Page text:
Montani Semper Liberi said...

Thank you for your comment. My second questions would be how far should I go in accomodating practices that I consider "extra-Biblical?" Do I follow the crowd and join a small group? Do I "work for social justice," celebrate the liturgical year, read Henri Nouwen, applaud every N.T. Wright quote? Am I allowed to comment on any of the above by referring to scripture or do I just pretend that all is well?

Isbell said...

I've read both of the biographies of Pink (Murray and Belcher) and he was definitely a weird cat. And his wife was from Kentucky! He did in fact die in Stornoway, Isle of Lewis, Scotland where there was a Free Kirk in the neigborhood. He was a big-time sabbath keeper and you'd think he might have fallen in with the Wee Frees....but, no.

The Christian Curmudgeon said...

Yes, I believe Kenneth Mcrae was the minister there when Pink was in residence.

Vicki said...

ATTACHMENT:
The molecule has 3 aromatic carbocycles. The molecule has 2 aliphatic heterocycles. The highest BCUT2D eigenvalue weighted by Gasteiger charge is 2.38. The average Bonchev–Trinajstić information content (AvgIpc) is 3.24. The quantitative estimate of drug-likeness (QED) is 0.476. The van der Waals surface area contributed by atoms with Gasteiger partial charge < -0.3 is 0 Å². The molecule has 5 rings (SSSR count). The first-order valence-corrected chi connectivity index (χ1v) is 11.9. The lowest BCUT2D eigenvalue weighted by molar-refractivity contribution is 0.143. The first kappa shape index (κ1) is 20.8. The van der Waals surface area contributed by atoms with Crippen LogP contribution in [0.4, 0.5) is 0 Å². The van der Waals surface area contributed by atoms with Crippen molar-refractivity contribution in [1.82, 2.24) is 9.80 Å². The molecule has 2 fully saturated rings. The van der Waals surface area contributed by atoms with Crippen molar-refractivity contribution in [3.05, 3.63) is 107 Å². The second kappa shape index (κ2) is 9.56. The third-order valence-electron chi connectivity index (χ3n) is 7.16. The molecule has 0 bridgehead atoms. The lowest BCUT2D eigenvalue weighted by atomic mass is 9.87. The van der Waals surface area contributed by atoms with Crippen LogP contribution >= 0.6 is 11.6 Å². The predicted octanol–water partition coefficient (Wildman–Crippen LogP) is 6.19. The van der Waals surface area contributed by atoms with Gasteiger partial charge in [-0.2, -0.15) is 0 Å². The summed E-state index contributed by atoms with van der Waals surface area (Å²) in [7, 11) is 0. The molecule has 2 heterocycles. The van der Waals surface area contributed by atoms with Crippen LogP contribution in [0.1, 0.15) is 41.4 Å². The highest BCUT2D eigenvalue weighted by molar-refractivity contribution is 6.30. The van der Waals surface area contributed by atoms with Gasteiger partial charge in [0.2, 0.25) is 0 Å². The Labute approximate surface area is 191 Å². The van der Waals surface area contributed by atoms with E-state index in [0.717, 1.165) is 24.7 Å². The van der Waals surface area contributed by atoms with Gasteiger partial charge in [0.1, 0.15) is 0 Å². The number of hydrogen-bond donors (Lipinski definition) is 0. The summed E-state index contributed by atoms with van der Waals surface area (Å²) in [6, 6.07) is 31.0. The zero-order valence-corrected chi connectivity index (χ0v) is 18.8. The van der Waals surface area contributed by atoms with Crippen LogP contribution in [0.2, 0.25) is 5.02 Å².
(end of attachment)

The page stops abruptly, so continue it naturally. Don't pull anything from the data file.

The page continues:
You can be a Christian and be alone and pray and God will hear your prayers just the same as he would hear you in church. He knows what's in each one of our hearts as long as we genuinely believe in him. I believe the Lord judges us by how we love and treat each other not by what church we belong to. I know quite a few people who go to church regularly but treat people badly outside of church. This is one of the reasons I myself have not gone to church for some time now but have in the past. I was baptized Catholic and have gone to both Catholic and Presbyterian churches. My grandfather was a minister. I've found that if you don't regularly belong to a church and you decide to visit, those who are regular members are sometimes not accepting to you. I've become tired of seeing those in church leave church for the day and do everything outside of church that God would not want us to do. A true Christian would know that God is not going to judge you by the building you choose to worship but by the way you live your life and what you believe in your heart.